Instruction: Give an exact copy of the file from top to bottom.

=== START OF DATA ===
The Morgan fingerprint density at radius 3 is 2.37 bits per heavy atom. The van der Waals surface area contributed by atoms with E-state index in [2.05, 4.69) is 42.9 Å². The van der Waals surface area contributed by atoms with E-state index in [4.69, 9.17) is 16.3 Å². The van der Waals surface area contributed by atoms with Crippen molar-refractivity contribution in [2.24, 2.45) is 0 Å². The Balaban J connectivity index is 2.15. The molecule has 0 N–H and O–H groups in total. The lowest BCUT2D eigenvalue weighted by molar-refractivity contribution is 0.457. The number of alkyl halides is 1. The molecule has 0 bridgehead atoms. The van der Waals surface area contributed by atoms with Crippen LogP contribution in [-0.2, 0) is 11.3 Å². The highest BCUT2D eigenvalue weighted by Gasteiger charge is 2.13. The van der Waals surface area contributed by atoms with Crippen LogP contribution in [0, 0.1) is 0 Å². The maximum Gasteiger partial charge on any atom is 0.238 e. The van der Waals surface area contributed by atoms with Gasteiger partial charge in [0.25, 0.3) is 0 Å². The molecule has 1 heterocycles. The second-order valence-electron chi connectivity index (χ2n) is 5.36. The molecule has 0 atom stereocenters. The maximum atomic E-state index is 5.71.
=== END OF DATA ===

The Morgan fingerprint density at radius 3 is 2.37 bits per heavy atom. The van der Waals surface area contributed by atoms with E-state index in [2.05, 4.69) is 42.9 Å². The van der Waals surface area contributed by atoms with E-state index in [4.69, 9.17) is 16.3 Å². The van der Waals surface area contributed by atoms with Crippen molar-refractivity contribution in [2.24, 2.45) is 0 Å². The Balaban J connectivity index is 2.15. The molecule has 0 N–H and O–H groups in total. The lowest BCUT2D eigenvalue weighted by molar-refractivity contribution is 0.457. The number of alkyl halides is 1. The molecule has 0 bridgehead atoms. The van der Waals surface area contributed by atoms with Crippen LogP contribution in [-0.2, 0) is 11.3 Å². The highest BCUT2D eigenvalue weighted by Gasteiger charge is 2.13. The van der Waals surface area contributed by atoms with Crippen LogP contribution in [0, 0.1) is 0 Å². The maximum Gasteiger partial charge on any atom is 0.238 e. The van der Waals surface area contributed by atoms with Gasteiger partial charge in [0.25, 0.3) is 0 Å². The molecule has 1 heterocycles. The second-order valence-electron chi connectivity index (χ2n) is 5.36. The molecule has 0 atom stereocenters. The maximum atomic E-state index is 5.71.